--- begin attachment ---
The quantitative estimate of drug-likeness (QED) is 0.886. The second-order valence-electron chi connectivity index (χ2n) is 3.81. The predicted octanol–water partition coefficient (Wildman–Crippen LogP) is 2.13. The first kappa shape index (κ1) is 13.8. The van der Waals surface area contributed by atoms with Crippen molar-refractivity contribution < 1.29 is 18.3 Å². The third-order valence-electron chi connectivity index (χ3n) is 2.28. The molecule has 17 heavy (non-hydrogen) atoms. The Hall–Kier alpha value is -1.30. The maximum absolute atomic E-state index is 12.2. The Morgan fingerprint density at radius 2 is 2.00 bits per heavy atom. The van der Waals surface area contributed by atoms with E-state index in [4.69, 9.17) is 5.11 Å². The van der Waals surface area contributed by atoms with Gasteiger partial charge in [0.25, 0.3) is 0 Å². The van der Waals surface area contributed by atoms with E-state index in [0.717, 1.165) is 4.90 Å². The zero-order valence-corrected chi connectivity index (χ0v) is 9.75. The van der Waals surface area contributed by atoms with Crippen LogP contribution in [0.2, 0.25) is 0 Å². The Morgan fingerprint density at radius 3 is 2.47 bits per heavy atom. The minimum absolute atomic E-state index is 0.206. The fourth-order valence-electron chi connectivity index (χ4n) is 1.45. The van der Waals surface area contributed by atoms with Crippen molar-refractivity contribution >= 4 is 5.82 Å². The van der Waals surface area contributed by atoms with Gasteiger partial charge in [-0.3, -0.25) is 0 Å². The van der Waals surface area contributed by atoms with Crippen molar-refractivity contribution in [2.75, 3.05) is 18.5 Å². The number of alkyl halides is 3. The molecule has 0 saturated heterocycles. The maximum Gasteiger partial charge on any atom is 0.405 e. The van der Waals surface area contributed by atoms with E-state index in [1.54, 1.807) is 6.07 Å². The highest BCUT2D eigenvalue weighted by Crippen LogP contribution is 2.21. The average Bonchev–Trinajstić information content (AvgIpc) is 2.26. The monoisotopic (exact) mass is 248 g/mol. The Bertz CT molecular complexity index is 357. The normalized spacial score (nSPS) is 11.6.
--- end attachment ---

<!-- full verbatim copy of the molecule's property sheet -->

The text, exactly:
The quantitative estimate of drug-likeness (QED) is 0.886. The second-order valence-electron chi connectivity index (χ2n) is 3.81. The predicted octanol–water partition coefficient (Wildman–Crippen LogP) is 2.13. The first kappa shape index (κ1) is 13.8. The van der Waals surface area contributed by atoms with Crippen molar-refractivity contribution < 1.29 is 18.3 Å². The third-order valence-electron chi connectivity index (χ3n) is 2.28. The molecule has 17 heavy (non-hydrogen) atoms. The Hall–Kier alpha value is -1.30. The maximum absolute atomic E-state index is 12.2. The Morgan fingerprint density at radius 2 is 2.00 bits per heavy atom. The van der Waals surface area contributed by atoms with E-state index in [4.69, 9.17) is 5.11 Å². The van der Waals surface area contributed by atoms with Gasteiger partial charge in [0.25, 0.3) is 0 Å². The van der Waals surface area contributed by atoms with E-state index in [0.717, 1.165) is 4.90 Å². The zero-order valence-corrected chi connectivity index (χ0v) is 9.75. The van der Waals surface area contributed by atoms with Crippen LogP contribution in [0.2, 0.25) is 0 Å². The Morgan fingerprint density at radius 3 is 2.47 bits per heavy atom. The minimum absolute atomic E-state index is 0.206. The fourth-order valence-electron chi connectivity index (χ4n) is 1.45. The van der Waals surface area contributed by atoms with Crippen molar-refractivity contribution >= 4 is 5.82 Å². The van der Waals surface area contributed by atoms with Gasteiger partial charge in [-0.3, -0.25) is 0 Å². The van der Waals surface area contributed by atoms with Crippen molar-refractivity contribution in [2.75, 3.05) is 18.5 Å². The number of alkyl halides is 3. The molecule has 0 saturated heterocycles. The maximum Gasteiger partial charge on any atom is 0.405 e. The van der Waals surface area contributed by atoms with E-state index in [1.54, 1.807) is 6.07 Å². The highest BCUT2D eigenvalue weighted by Crippen LogP contribution is 2.21. The average Bonchev–Trinajstić information content (AvgIpc) is 2.26. The monoisotopic (exact) mass is 248 g/mol. The Bertz CT molecular complexity index is 357. The normalized spacial score (nSPS) is 11.6.